Henry G. Connor, judge and legislator, was born in Wilmington in 1852 to David and Mary Connor. At age three, Connor moved with his family to Wilson where his father died when Connor was fifteen, forcing him to leave school and help support his mother and younger siblings. He became a clerk in a Tarboro store but returned to Wilson to study law with George W. Whitfield. Connor received his license in 1871 and in 1877 established a partnership with Frederick Woodard. A conservative Democrat, Connor was elected to the North Carolina Senate in 1884 and promptly was appointed chair of the Judiciary Committee, an honor rarely conferred on freshman senators. While a senator, he sponsored the Connor Act, requiring deed registration to stabilize land ownership practices. In 1886 he was elected judge for an eight-year term but resigned in 1893 to practice law in Wilson.
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Connor’s strong allegiance to the Democratic party led him to work closely with his friend Charles B. Aycock in the white supremacy campaign of 1898 to restore the party’s dominance in North Carolina. He was elected to the North Carolina House of Representatives and was chosen speaker. In order to follow through with the promises of the 1898 campaign, he helped orchestrate the passage of a constitutional amendment that disenfranchised most black voters. According to Carolyn A. Wallace, “Connor’s views of suffrage were those of his race and generation, but he was anxious that any restrictions be established openly and constitutionally, and one of his primary motivations was to secure honest elections.” Connor was re-elected in 1900 and in 1902 was elected to the North Carolina Supreme Court, serving for six years before he was nominated by President William Howard Taft to serve as a federal district court judge, a position he held for the remainder of his life. Always interested in sharing knowledge, Connor wrote several articles and lectured at the University of North Carolina.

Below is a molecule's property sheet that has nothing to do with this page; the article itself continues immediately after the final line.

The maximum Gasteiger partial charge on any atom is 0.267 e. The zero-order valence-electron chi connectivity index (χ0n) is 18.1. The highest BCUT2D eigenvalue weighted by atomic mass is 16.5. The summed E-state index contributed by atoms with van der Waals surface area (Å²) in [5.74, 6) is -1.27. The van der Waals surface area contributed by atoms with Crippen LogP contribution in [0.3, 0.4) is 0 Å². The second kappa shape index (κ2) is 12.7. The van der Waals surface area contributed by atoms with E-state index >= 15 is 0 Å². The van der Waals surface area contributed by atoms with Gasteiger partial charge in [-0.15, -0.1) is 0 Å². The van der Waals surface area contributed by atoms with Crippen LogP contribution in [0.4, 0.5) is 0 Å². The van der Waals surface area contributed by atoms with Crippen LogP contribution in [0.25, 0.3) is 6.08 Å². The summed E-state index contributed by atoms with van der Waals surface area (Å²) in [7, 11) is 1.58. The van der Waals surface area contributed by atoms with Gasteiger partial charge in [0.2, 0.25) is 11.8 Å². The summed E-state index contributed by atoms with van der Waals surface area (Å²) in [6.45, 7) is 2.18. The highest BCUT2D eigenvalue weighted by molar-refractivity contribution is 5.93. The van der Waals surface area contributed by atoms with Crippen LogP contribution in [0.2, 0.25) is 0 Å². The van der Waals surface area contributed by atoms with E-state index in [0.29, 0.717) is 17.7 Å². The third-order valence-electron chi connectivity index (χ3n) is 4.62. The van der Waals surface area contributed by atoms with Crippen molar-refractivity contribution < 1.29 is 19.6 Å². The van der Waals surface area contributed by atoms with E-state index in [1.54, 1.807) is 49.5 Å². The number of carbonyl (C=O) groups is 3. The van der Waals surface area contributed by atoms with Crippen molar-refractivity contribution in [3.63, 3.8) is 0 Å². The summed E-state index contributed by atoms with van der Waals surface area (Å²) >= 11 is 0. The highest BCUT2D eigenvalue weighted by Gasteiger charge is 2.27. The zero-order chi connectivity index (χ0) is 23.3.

Connor was viewed as an honest, hard working man who was devoted to his wife, Katherine Whitfield, daughter of his law tutor. One of his twelve children, Robert Digges Wimberly Connor, grew up to become one of North Carolina’s foremost historians and archivists. Groves and Katherine both died in 1924 and were buried in Wilson’s Maplewood Cemetery.
William S. Powell, ed., Dictionary of North Carolina Biography, I, 416-418—sketch by Carolyn A. Wallace
Josephus Daniels, Henry Groves Connor (1929)
Henry G. Connor, The Convention of 1835 (1908), electronic edition, Documenting the American South, University of North Carolina: http://docsouth.unc.edu/nc/connor08/menu.html
Henry G. Connor Papers, University of North Carolina online finding aid:
Judge Henry Groves Connor (photo courtesy of the family)